Why Is the Solar and Renewable Energy Industry More Profitable Than Coal

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Introduction

In the modern world, man requires energy sources for most of activities and devices to function properly. According to Bougette and Charlie (2015), one of the main sources of energy that man has used for decades and is still used is coal. However, renewable sources of energy have gained considerable popularity in the modern times. Environmental conservationists and other clean world activists have encouraged the use of solar and renewable sources of energy claiming that the energy forms are safe for the environment and are cheaper (Acemoglu, Kakhbod & Ozdaglar, 2017). Human beings rely on power for both personal use and profitable ventures; hence, it is critical to determine which source of energy benefits the users the most. This paper argues for solar and renewable energy against coal and investigates to determine why the former is more beneficial.

The first reason why solar and the renewable energy industry, in general, is profitable than coal is that it allows the consumer liberty of producing, storing and swapping electrical energy and maintenance cost are lower thereby making it cheaper (Sener & Fthenakis, 2014). The consumer manages solar energy just like the other forms of renewable energy sources such as wind energy after installation. Once a solar panel or windmill is erected and connected to the power requirement devices, then it is the producer who managers its uses, and such a producer does not make payments to a power providing body (Taplin, 2017). Coal users, on the other hand, have to make continuous purchases of coal or coal products, and those who get the power from grids have to remit periodical payments (Dahl, 2015). This proves expensive in the end relative to the renewable energy industry, where solar, windmills and other renewable energy sources on require adequate installation fees after which no continuous pay is required. As Sener and Fthenakis (2014) assert, business owners who use solar energy and other renewable energy sources are most likely to save more since the expenses incurred after installation costs for renewable energy is lower than that of coal energy.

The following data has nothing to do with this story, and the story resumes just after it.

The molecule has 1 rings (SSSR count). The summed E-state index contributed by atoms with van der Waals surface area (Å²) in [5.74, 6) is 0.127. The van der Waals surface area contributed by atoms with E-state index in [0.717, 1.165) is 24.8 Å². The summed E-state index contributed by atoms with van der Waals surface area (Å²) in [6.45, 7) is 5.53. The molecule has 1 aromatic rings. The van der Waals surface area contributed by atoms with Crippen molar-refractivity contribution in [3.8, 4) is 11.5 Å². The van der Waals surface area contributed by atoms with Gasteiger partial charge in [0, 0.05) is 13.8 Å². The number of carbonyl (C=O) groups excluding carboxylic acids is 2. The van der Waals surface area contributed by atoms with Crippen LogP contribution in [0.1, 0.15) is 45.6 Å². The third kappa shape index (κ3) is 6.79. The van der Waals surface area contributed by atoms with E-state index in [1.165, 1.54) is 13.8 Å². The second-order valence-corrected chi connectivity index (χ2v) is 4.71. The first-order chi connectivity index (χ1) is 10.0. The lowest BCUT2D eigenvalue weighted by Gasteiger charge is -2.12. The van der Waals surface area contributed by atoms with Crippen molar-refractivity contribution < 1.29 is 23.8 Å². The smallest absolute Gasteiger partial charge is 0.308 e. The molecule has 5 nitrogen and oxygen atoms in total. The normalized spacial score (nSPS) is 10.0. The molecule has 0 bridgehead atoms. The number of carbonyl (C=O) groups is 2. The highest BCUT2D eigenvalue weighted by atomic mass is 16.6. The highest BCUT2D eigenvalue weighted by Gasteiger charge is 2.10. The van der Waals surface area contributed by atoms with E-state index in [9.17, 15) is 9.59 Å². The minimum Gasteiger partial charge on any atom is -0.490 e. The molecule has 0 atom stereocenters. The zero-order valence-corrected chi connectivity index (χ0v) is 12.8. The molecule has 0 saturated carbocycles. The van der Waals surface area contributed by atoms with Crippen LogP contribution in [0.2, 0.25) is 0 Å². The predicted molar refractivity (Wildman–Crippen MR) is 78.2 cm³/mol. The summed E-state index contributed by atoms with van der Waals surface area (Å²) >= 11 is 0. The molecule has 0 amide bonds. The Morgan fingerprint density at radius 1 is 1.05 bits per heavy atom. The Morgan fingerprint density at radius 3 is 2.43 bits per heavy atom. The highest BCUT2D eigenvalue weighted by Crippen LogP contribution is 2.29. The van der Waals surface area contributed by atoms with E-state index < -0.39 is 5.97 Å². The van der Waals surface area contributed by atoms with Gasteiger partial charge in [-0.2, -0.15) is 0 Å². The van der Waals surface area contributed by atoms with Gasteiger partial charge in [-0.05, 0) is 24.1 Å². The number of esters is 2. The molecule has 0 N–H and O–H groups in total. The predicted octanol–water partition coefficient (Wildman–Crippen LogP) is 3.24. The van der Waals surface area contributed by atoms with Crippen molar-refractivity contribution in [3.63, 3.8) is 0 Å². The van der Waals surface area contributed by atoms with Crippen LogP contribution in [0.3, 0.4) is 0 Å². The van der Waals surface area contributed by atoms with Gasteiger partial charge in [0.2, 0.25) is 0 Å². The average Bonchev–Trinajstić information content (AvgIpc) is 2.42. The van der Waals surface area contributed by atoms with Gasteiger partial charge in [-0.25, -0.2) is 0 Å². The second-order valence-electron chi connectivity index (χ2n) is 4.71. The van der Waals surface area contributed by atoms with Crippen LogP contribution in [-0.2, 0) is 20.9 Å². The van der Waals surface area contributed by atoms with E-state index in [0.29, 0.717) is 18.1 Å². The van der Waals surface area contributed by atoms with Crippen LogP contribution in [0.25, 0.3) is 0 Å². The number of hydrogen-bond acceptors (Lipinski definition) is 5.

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The other reason why embracing renewable energy sources such as solar is more profitable than the coal is because states have adopted the energy sources and developed them to the extent that the prices for solar energy recently started retailing lower than those for fossil fuel (Dahl, 2015). Owing to pressure for climate sustainability, several nations such as China, USA, and over 28 other nations have embraced green sources of energy such that the prices of solar energy are lower than the prices of coal energy (Acemoglu et al., 2017). Bougette & Charlier (2015) points out that current trend shows that by the year 2020, the solar energy will be cheaper than coal energy in all parts of the world. Because of the current lower pricing of renewable energy compared to coal in over 30 countries and the projections that the rest of the world will emulate this trend, running a business on solar or any other renewable energy form is cheaper compared to coal. Additionally, Taplin (2017) suggests that the probability of coal energy being faced out in the coming years is high and hence it presents businesses depending on it with the risk of incurring extra costs when they will have to shift to other sources of energy.